“I accept” …but what does this mean?
The dust has settled after the implementation of GDPR. Despite the increased visibility and transparency of how companies handle data, there is still room to improve Nordic consumers’ general awareness of data privacy.
Information about data privacy has increased and become more transparent for consumers due to GDPR. However, Nordic consumers’ thoughts on whether companies use their data, or share it with third parties has hardly increased from last year.
This year 75 per cent of Nordic consumers believe that companies they interact with online use their personal data; this is the same percentage as in 2018. Only six per cent believe that companies are not using their data and almost one-fifth do not know whether they use it or not.
Use of personal data
Do you believe that the companies you interact with online use your personal data?
In addition, people are not always aware of what kind of personal information they share with companies while interacting with them online. Almost half (47 %) of Nordic consumers are aware that they share their name and email address - the basic information that is often needed, for instance, to sign up to services. Even though online shopping has become more common, only 15 per cent recognize sharing their purchase history.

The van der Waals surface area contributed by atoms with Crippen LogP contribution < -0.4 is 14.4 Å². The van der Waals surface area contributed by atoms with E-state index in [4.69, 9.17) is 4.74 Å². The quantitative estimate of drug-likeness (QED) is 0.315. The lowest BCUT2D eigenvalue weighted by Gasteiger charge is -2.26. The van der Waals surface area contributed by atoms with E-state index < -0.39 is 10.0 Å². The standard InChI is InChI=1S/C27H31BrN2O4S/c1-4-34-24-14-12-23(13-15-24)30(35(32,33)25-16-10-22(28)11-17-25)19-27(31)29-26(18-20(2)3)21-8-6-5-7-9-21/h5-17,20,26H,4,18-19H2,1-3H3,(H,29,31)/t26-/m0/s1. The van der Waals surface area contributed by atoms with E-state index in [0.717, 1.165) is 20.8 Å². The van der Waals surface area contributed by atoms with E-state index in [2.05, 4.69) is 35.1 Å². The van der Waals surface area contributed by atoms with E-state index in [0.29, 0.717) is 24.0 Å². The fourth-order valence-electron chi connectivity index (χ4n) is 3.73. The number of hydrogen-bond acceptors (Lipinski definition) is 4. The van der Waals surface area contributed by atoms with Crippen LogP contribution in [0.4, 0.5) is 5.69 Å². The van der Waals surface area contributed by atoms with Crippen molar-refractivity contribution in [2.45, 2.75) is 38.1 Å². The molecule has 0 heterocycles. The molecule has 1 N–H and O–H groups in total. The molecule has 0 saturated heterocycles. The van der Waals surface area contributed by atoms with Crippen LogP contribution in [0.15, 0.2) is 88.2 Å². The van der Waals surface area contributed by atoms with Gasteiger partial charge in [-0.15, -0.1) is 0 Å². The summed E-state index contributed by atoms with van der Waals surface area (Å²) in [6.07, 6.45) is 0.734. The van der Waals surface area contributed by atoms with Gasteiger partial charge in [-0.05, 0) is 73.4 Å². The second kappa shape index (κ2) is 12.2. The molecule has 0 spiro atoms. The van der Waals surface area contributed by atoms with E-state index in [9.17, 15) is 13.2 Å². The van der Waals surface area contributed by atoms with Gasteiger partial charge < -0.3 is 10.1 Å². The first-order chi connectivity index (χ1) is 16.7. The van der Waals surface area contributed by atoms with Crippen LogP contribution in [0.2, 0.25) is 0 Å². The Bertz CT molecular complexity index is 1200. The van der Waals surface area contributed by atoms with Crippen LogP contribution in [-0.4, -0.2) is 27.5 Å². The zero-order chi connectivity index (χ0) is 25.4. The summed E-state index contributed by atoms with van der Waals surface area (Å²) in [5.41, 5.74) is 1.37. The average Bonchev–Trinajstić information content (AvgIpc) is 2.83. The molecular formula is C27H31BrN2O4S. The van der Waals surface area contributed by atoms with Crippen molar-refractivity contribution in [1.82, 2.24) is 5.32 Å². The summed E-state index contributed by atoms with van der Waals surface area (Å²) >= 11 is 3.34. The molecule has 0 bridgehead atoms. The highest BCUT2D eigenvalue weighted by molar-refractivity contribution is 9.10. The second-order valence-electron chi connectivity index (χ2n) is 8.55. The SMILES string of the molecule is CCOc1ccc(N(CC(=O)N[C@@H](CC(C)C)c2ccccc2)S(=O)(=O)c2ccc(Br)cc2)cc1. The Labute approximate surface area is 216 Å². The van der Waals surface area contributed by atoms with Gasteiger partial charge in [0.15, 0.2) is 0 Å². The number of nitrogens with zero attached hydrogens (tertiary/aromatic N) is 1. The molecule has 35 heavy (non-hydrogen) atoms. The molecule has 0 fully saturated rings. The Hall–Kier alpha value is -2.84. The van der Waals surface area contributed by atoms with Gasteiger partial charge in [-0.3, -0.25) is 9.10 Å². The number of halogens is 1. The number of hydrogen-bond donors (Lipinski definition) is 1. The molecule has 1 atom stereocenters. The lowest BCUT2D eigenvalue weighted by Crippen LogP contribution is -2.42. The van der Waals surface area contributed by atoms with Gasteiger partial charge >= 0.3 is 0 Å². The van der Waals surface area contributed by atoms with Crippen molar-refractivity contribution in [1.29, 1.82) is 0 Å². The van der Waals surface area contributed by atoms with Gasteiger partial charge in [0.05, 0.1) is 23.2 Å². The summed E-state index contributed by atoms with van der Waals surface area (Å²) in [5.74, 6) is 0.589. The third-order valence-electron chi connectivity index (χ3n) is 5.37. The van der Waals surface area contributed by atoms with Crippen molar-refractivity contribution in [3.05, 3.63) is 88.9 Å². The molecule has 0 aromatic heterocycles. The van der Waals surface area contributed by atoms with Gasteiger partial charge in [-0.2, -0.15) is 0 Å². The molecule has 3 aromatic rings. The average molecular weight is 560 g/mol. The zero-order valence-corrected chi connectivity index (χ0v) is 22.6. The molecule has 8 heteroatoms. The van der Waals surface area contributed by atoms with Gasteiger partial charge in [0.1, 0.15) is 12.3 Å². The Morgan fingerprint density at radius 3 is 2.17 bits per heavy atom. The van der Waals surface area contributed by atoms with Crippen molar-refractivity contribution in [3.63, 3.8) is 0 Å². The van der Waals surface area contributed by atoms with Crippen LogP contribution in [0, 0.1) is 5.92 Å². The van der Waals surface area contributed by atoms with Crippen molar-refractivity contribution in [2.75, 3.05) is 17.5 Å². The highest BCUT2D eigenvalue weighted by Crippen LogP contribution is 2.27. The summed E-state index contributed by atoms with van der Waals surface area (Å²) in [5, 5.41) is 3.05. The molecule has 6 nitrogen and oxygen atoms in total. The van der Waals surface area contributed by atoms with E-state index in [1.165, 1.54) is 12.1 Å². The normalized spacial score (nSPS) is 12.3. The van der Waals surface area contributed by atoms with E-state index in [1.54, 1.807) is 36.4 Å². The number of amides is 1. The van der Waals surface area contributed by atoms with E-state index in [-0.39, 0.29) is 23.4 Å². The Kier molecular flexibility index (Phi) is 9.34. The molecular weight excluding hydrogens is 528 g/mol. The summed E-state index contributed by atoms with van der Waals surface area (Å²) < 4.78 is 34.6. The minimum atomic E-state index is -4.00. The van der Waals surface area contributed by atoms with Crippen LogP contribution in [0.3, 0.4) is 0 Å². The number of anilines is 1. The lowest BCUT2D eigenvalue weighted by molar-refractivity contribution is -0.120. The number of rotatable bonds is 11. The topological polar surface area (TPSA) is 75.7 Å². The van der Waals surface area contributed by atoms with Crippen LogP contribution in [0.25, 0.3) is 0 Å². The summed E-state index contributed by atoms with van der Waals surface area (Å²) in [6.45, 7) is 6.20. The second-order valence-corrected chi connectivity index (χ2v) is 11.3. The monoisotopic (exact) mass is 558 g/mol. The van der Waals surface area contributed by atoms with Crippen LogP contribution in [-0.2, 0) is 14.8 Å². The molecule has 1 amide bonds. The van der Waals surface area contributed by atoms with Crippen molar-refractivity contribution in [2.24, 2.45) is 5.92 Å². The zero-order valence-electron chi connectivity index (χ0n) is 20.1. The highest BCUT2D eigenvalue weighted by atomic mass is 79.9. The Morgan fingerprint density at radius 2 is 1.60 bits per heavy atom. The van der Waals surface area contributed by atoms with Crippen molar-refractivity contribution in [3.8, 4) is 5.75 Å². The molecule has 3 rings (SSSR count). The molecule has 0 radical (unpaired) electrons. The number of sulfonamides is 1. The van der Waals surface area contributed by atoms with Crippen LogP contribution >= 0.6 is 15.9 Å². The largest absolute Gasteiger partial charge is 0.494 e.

Some variations between Nordic countries exist, as Norwegians seem to be slightly more aware of the information types they share, especially in the case of basic information such as name, address, email and phone number.
Despite the increased transparency, up to 21 per cent of Nordic consumers do not know what type of information they share; this has decreased by only two percentage points since 2017.
Concerns about how companies use, store and share personal data
To what extent, if at all, would you say you are concerned about how companies you interact with online...?
Data privacy also raises concerns, GDPR has resulted in more specific rules for companies to handle customer data, and this has naturally increased the visibility and transparency towards consumers. From the people who believe companies use their personal data, 37 per cent are fairly concerned and another 36 per cent very concerned about how companies share their data with third parties. However, the number of very concerned consumers is descending as the amount is eight percentage points lower than last year.
Even though there are still concerns about how companies handle personal data, it is not yet reflected in the behaviour of Nordic consumers. Half of the respondents ‘always’ or ‘almost always’ accept terms and conditions without reading them, and a total of 77 per cent do so at least sometimes.
Accepting terms and conditions without reading them
How often, if at all, do you accept terms and conditions without reading them?
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